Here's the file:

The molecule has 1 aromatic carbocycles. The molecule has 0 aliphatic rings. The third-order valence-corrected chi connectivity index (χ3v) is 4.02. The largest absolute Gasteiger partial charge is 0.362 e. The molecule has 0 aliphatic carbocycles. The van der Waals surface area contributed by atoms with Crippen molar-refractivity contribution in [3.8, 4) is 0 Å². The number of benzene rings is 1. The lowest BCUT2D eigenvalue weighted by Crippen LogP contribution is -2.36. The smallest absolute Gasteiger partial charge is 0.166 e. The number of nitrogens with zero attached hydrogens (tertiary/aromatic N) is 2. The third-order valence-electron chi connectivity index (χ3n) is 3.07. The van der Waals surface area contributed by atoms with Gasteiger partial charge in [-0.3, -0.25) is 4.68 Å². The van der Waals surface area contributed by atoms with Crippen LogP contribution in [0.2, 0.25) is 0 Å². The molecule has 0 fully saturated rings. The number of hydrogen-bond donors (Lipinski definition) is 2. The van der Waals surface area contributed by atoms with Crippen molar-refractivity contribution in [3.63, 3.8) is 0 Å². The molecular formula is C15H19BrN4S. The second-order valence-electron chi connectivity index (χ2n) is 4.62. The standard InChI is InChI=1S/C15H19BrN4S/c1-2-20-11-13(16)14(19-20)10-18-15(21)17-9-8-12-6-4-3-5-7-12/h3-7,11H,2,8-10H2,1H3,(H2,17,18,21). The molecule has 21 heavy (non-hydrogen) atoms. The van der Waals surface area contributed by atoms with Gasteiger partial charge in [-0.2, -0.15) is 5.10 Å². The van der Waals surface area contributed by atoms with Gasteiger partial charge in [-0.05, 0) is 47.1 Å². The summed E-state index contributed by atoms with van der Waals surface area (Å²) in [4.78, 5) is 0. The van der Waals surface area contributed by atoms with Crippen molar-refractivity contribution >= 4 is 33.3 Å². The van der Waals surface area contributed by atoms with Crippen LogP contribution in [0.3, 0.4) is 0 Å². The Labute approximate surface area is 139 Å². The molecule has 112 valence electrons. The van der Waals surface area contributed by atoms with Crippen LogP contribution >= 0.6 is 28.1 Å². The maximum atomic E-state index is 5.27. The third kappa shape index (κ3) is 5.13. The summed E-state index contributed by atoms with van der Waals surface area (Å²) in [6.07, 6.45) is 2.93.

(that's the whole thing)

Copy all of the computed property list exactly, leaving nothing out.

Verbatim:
The molecule has 1 aromatic carbocycles. The molecule has 0 aliphatic rings. The third-order valence-corrected chi connectivity index (χ3v) is 4.02. The largest absolute Gasteiger partial charge is 0.362 e. The molecule has 0 aliphatic carbocycles. The van der Waals surface area contributed by atoms with Crippen molar-refractivity contribution in [3.8, 4) is 0 Å². The number of benzene rings is 1. The lowest BCUT2D eigenvalue weighted by Crippen LogP contribution is -2.36. The smallest absolute Gasteiger partial charge is 0.166 e. The number of nitrogens with zero attached hydrogens (tertiary/aromatic N) is 2. The third-order valence-electron chi connectivity index (χ3n) is 3.07. The van der Waals surface area contributed by atoms with Gasteiger partial charge in [-0.3, -0.25) is 4.68 Å². The van der Waals surface area contributed by atoms with Crippen LogP contribution in [0.2, 0.25) is 0 Å². The molecule has 0 fully saturated rings. The number of hydrogen-bond donors (Lipinski definition) is 2. The van der Waals surface area contributed by atoms with Crippen molar-refractivity contribution in [3.63, 3.8) is 0 Å². The molecular formula is C15H19BrN4S. The second-order valence-electron chi connectivity index (χ2n) is 4.62. The standard InChI is InChI=1S/C15H19BrN4S/c1-2-20-11-13(16)14(19-20)10-18-15(21)17-9-8-12-6-4-3-5-7-12/h3-7,11H,2,8-10H2,1H3,(H2,17,18,21). The molecule has 21 heavy (non-hydrogen) atoms. The van der Waals surface area contributed by atoms with Gasteiger partial charge in [-0.2, -0.15) is 5.10 Å². The van der Waals surface area contributed by atoms with Gasteiger partial charge in [-0.05, 0) is 47.1 Å². The summed E-state index contributed by atoms with van der Waals surface area (Å²) in [4.78, 5) is 0. The van der Waals surface area contributed by atoms with Crippen molar-refractivity contribution >= 4 is 33.3 Å². The van der Waals surface area contributed by atoms with Crippen LogP contribution in [0.3, 0.4) is 0 Å². The Labute approximate surface area is 139 Å². The molecule has 112 valence electrons. The van der Waals surface area contributed by atoms with Crippen LogP contribution >= 0.6 is 28.1 Å². The maximum atomic E-state index is 5.27. The third kappa shape index (κ3) is 5.13. The summed E-state index contributed by atoms with van der Waals surface area (Å²) in [6.07, 6.45) is 2.93.